Figure 1 with 1 supplement see all
Agreement and validity of different combinations of signal term and filter term.

Measures calculated from 50 randomly-sampled citances for each combination of signal term (vertical axis) and filter term (horizontal axis), annotated as valid or invalid instances of disagreement by two independent coders. (a) Percentage agreement, or the proportion of citances for which coders independently agreed on the label. (b) Percentage validity, or the proportion of citances which both coders labeled as valid. Averages for the various signal terms are shown in the left-most column; averages for the various filter terms are shown in the bottom row. (c) Percentage agreement (blue circles) and validity (red diamonds) of each signal/filter term combination, ordered from highest percent validity (top) to lowest percent validity (bottom). Numbers on the right are the total number of citances returned by querying using the signal/filter term combination, and are colored according to their log-transformed value. (d) Log-transformed count of citances returned by each query combination, colored by the (log-transformed) number of citances. Citance counts are non-exclusive, meaning that citances of the form debat* + studies will also be counted towards debat* _standalone_.

We calculate the percent valid as the percentage of citances annotated as valid by both coders; this provides an intuitive measure of the validity and reliability of a query. Signal/filter term combinations that best capture disagreement should have both high percent agreement and high percent validity. Not all signal/filter term combinations were found to be sufficiently valid (Figure 1b). Overall, 61.6% of all coded citances were labeled as valid, with large variance between the most (100%), and the least valid (0%) combinations. The signal term with the highest average validity regardless of filter term was no consensus (94.9%), followed by controvers* (88.8%) and debat* (82.4%). Unlike with percent agreement, average validity differs drastically between filter terms, with all having higher average validity than _standalone_. The combinations with highest validity are no consensus + studies (98%), no consensus + methods (98%), and no consensus _standalone_ (94%) For specific signal terms, the presence of a filter term can have a drastic impact of coded validity; for example, the validity of contrast* + ideas (80%) is four times greater than of contrast* _standalone_ and contrast + methods (20%).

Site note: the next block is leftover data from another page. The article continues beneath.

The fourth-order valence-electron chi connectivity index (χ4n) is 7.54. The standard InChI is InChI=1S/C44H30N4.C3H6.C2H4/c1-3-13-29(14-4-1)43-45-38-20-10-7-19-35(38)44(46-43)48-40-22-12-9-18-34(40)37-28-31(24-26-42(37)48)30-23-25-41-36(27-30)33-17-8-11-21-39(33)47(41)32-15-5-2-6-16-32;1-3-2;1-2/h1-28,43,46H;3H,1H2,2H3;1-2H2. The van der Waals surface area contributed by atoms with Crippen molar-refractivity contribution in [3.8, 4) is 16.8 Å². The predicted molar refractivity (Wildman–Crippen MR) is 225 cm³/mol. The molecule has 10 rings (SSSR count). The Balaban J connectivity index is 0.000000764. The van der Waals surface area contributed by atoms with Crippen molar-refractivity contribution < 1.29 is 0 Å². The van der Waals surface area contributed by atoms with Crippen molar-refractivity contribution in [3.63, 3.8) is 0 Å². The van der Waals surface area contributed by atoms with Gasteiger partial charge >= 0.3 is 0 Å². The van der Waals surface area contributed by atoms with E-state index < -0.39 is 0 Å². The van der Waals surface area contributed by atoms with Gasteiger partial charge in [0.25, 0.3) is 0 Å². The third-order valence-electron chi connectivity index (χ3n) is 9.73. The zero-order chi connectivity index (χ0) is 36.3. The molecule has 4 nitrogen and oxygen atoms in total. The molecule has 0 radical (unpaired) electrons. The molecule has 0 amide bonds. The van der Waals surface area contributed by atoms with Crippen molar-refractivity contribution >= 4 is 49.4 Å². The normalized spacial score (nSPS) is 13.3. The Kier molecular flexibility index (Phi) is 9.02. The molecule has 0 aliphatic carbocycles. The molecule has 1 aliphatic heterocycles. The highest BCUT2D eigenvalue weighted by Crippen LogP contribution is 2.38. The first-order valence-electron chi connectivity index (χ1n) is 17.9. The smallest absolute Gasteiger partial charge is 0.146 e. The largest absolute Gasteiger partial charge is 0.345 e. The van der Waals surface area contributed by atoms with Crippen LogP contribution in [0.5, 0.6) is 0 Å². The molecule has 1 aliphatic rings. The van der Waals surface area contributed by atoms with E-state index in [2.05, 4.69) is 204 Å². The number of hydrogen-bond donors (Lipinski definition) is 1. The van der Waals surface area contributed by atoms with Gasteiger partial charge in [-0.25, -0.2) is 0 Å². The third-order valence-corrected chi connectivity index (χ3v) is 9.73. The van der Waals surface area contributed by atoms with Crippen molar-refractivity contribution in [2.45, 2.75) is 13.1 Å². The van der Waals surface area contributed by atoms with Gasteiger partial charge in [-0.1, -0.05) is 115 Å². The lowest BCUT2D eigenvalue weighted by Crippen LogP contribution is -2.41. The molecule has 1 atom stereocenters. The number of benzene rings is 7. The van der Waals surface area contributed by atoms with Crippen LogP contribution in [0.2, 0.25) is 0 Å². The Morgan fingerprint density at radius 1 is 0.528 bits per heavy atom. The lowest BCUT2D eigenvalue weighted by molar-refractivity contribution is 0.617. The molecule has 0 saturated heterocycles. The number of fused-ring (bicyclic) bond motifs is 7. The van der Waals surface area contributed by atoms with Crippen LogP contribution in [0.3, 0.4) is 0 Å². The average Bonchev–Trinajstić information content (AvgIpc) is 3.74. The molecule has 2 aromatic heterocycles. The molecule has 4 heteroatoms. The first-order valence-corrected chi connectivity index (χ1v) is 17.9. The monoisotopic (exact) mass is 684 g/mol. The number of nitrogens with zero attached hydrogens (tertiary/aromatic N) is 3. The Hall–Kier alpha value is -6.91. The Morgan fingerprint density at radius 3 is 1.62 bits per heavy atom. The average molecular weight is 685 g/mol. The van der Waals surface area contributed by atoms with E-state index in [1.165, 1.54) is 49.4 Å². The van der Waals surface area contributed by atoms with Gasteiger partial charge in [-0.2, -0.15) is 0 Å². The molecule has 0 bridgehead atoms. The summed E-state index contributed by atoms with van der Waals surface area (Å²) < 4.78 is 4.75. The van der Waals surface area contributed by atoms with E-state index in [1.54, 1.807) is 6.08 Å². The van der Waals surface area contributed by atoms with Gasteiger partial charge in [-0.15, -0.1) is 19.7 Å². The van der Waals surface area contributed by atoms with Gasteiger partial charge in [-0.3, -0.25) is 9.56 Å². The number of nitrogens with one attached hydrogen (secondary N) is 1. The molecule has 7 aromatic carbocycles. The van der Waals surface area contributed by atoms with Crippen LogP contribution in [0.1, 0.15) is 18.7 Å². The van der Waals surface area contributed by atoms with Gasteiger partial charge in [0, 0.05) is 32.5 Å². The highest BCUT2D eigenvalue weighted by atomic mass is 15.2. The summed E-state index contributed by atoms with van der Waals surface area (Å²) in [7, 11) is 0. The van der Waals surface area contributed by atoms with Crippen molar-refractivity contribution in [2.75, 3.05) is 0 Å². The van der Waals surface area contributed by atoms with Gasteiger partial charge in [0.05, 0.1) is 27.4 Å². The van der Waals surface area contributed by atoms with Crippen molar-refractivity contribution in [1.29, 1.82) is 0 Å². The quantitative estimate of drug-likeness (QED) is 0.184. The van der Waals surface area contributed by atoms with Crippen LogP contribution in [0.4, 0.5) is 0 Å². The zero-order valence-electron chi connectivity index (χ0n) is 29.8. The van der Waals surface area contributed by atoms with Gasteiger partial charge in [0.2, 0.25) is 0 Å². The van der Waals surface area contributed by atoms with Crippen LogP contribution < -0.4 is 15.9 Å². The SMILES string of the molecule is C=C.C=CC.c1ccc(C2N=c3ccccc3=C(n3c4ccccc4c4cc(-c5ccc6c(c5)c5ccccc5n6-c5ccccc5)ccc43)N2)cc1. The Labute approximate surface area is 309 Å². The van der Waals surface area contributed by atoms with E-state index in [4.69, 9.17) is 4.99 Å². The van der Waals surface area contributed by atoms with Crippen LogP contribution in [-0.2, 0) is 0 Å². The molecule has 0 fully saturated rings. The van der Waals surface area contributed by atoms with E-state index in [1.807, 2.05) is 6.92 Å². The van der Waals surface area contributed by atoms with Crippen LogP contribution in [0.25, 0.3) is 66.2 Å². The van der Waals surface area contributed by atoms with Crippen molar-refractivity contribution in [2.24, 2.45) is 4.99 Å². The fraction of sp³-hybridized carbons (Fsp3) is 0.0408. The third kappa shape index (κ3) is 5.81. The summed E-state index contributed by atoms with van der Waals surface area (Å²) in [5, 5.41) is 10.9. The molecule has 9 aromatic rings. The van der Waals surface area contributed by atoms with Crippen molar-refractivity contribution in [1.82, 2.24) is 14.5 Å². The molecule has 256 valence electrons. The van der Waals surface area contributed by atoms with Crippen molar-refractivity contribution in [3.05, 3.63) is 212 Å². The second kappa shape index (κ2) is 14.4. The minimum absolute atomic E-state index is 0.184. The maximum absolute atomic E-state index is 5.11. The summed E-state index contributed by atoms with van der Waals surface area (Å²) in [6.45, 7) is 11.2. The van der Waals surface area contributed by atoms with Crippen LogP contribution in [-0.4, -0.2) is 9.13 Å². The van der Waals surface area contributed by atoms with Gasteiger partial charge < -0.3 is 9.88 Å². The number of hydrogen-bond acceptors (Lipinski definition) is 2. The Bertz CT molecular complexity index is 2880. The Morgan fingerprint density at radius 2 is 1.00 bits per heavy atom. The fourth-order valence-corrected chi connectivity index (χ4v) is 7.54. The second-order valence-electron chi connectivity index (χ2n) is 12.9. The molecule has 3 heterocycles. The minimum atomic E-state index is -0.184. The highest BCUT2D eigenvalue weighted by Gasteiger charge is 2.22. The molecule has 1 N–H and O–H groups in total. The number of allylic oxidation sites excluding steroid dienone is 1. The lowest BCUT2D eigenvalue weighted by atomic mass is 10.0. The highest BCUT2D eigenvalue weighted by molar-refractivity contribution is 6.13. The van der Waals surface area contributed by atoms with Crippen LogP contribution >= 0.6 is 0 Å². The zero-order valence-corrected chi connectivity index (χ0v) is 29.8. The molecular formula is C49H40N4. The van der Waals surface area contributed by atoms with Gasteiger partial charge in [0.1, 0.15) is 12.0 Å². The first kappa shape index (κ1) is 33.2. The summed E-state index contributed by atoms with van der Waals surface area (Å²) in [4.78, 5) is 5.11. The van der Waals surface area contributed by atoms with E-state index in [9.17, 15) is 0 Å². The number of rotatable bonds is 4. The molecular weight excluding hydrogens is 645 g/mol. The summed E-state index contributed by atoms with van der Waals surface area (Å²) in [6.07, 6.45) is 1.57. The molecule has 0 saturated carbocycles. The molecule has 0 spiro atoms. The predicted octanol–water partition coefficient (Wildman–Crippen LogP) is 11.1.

The queries that best capture instances of disagreement are those with the highest validity. We choose a validity threshold of 80% and exclude queries with lower validity from subsequent analysis. We also consider several adjustments to the threshold to assess the robustness of our empirical findings. 23 queries sit above this the 80% threshold (Figure 1c), including all five no consensus and controvers* queries, four debat* queries, two disagree* and contradict* queries, and one query each for contrary*, contrast*, conflict*, disprove*, and questionable. Because we prioritized precision, these 23 queries comprise only a fraction of total citances: 455,625, representing 0.31% of all citances in our dataset. We note that citances returned by queries are not exclusive; for example, a citance containing both controvers* and no consensus* would count towards both signal phrases. Similarly, a citance returned with the query controvers* + methods would also be returned by the controvers*. Naturally, more general queries, such as differ* and contrast* returned a much greater number of citances. Among queries above the 80% threshold, controvers* and debat* produce the highest number of citances (154,608 and 150,617 respectively, Figure 1d). The 455,625 citances returned by our queries as well as relevant publication and query details are available in Zenodo (Lamers and Van Eck, 2021).

Results

Instances of disagreement, operationalized using the 23 validated queries, accounted for approximately 0.31% of all citation sentences (citances) extracted from indexed papers published between 2000 and 2015 (Figure 2a). Disagreement was highest in the social sciences and humanities (Soc & Hum; 0.61%), followed by biomedical and health sciences (Bio & Health; 0.41%), life and earth sciences (Life & Earth; 0.29%); physical sciences and engineering (Phys & Engr; 0.15%), and mathematics and computer science (Math & Comp; 0.06%).

Figure 2 with 1 supplement see all
Disagreement reflects a hierarchy of fields.